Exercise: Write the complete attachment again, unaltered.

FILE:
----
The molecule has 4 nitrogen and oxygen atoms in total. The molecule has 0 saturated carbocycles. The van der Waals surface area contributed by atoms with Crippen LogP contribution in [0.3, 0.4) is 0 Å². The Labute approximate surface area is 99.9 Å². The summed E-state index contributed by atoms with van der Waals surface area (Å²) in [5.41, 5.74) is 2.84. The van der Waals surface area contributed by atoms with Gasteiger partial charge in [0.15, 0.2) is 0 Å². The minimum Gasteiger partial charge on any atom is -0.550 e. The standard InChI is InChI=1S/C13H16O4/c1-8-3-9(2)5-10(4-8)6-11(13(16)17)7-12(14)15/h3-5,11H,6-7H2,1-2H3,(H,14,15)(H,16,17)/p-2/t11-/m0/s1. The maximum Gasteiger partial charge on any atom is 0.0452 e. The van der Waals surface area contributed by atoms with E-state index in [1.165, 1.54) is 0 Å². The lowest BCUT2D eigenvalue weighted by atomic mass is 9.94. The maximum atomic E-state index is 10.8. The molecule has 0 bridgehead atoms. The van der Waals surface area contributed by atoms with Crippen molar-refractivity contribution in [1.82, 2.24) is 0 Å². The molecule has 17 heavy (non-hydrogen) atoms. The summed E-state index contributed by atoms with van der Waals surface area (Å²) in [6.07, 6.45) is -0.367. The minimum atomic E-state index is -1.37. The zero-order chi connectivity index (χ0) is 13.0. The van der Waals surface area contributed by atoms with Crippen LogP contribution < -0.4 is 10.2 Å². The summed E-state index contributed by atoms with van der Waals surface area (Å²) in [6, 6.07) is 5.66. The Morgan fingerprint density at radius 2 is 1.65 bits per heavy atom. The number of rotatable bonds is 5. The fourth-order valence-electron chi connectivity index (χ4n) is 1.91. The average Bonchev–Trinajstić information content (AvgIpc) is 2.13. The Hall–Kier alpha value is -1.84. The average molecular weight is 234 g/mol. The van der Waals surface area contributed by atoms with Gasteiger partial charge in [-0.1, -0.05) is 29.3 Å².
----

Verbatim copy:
The molecule has 4 nitrogen and oxygen atoms in total. The molecule has 0 saturated carbocycles. The van der Waals surface area contributed by atoms with Crippen LogP contribution in [0.3, 0.4) is 0 Å². The Labute approximate surface area is 99.9 Å². The summed E-state index contributed by atoms with van der Waals surface area (Å²) in [5.41, 5.74) is 2.84. The van der Waals surface area contributed by atoms with Gasteiger partial charge in [0.15, 0.2) is 0 Å². The minimum Gasteiger partial charge on any atom is -0.550 e. The standard InChI is InChI=1S/C13H16O4/c1-8-3-9(2)5-10(4-8)6-11(13(16)17)7-12(14)15/h3-5,11H,6-7H2,1-2H3,(H,14,15)(H,16,17)/p-2/t11-/m0/s1. The maximum Gasteiger partial charge on any atom is 0.0452 e. The van der Waals surface area contributed by atoms with E-state index in [1.165, 1.54) is 0 Å². The lowest BCUT2D eigenvalue weighted by atomic mass is 9.94. The maximum atomic E-state index is 10.8. The molecule has 0 bridgehead atoms. The van der Waals surface area contributed by atoms with Crippen molar-refractivity contribution in [1.82, 2.24) is 0 Å². The molecule has 17 heavy (non-hydrogen) atoms. The summed E-state index contributed by atoms with van der Waals surface area (Å²) in [6.07, 6.45) is -0.367. The minimum atomic E-state index is -1.37. The zero-order chi connectivity index (χ0) is 13.0. The van der Waals surface area contributed by atoms with Crippen LogP contribution < -0.4 is 10.2 Å². The summed E-state index contributed by atoms with van der Waals surface area (Å²) in [6, 6.07) is 5.66. The Morgan fingerprint density at radius 2 is 1.65 bits per heavy atom. The number of rotatable bonds is 5. The fourth-order valence-electron chi connectivity index (χ4n) is 1.91. The average Bonchev–Trinajstić information content (AvgIpc) is 2.13. The Hall–Kier alpha value is -1.84. The average molecular weight is 234 g/mol. The van der Waals surface area contributed by atoms with Gasteiger partial charge in [-0.1, -0.05) is 29.3 Å².